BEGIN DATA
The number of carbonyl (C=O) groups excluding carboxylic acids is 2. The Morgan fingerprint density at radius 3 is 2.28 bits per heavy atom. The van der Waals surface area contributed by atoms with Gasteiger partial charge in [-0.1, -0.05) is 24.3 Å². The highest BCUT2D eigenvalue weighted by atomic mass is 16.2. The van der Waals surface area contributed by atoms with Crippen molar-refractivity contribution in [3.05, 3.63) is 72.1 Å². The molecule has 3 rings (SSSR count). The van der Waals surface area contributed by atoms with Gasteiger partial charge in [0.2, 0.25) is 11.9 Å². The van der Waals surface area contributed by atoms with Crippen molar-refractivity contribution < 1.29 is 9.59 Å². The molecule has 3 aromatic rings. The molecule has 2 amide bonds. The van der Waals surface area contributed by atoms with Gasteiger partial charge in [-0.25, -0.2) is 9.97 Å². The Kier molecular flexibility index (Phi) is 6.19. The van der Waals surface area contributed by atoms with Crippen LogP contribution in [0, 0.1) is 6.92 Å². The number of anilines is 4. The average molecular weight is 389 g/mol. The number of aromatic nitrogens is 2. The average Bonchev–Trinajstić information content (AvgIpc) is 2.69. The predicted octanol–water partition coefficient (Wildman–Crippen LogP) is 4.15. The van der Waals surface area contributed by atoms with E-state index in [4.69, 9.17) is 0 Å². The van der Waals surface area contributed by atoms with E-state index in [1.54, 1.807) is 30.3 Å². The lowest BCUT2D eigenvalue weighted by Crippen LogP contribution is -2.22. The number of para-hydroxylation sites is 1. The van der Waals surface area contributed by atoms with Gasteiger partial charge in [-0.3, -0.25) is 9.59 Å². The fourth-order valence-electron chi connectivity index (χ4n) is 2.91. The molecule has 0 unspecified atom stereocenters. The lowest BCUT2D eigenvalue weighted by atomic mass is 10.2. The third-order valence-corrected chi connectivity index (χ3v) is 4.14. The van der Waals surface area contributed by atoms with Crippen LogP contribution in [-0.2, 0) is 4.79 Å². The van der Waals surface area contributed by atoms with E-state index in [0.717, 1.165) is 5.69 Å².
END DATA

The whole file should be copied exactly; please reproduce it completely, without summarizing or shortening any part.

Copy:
The number of carbonyl (C=O) groups excluding carboxylic acids is 2. The Morgan fingerprint density at radius 3 is 2.28 bits per heavy atom. The van der Waals surface area contributed by atoms with Gasteiger partial charge in [-0.1, -0.05) is 24.3 Å². The highest BCUT2D eigenvalue weighted by atomic mass is 16.2. The van der Waals surface area contributed by atoms with Crippen molar-refractivity contribution in [3.05, 3.63) is 72.1 Å². The molecule has 3 rings (SSSR count). The van der Waals surface area contributed by atoms with Gasteiger partial charge in [0.2, 0.25) is 11.9 Å². The van der Waals surface area contributed by atoms with Crippen molar-refractivity contribution < 1.29 is 9.59 Å². The molecule has 3 aromatic rings. The molecule has 2 amide bonds. The van der Waals surface area contributed by atoms with Gasteiger partial charge in [-0.25, -0.2) is 9.97 Å². The Kier molecular flexibility index (Phi) is 6.19. The van der Waals surface area contributed by atoms with Crippen LogP contribution in [0, 0.1) is 6.92 Å². The number of anilines is 4. The average molecular weight is 389 g/mol. The number of aromatic nitrogens is 2. The average Bonchev–Trinajstić information content (AvgIpc) is 2.69. The predicted octanol–water partition coefficient (Wildman–Crippen LogP) is 4.15. The van der Waals surface area contributed by atoms with E-state index in [4.69, 9.17) is 0 Å². The van der Waals surface area contributed by atoms with E-state index in [1.54, 1.807) is 30.3 Å². The lowest BCUT2D eigenvalue weighted by Crippen LogP contribution is -2.22. The number of para-hydroxylation sites is 1. The van der Waals surface area contributed by atoms with Gasteiger partial charge in [-0.3, -0.25) is 9.59 Å². The fourth-order valence-electron chi connectivity index (χ4n) is 2.91. The molecule has 0 unspecified atom stereocenters. The lowest BCUT2D eigenvalue weighted by atomic mass is 10.2. The third-order valence-corrected chi connectivity index (χ3v) is 4.14. The van der Waals surface area contributed by atoms with Crippen LogP contribution in [-0.2, 0) is 4.79 Å². The van der Waals surface area contributed by atoms with E-state index in [0.717, 1.165) is 5.69 Å².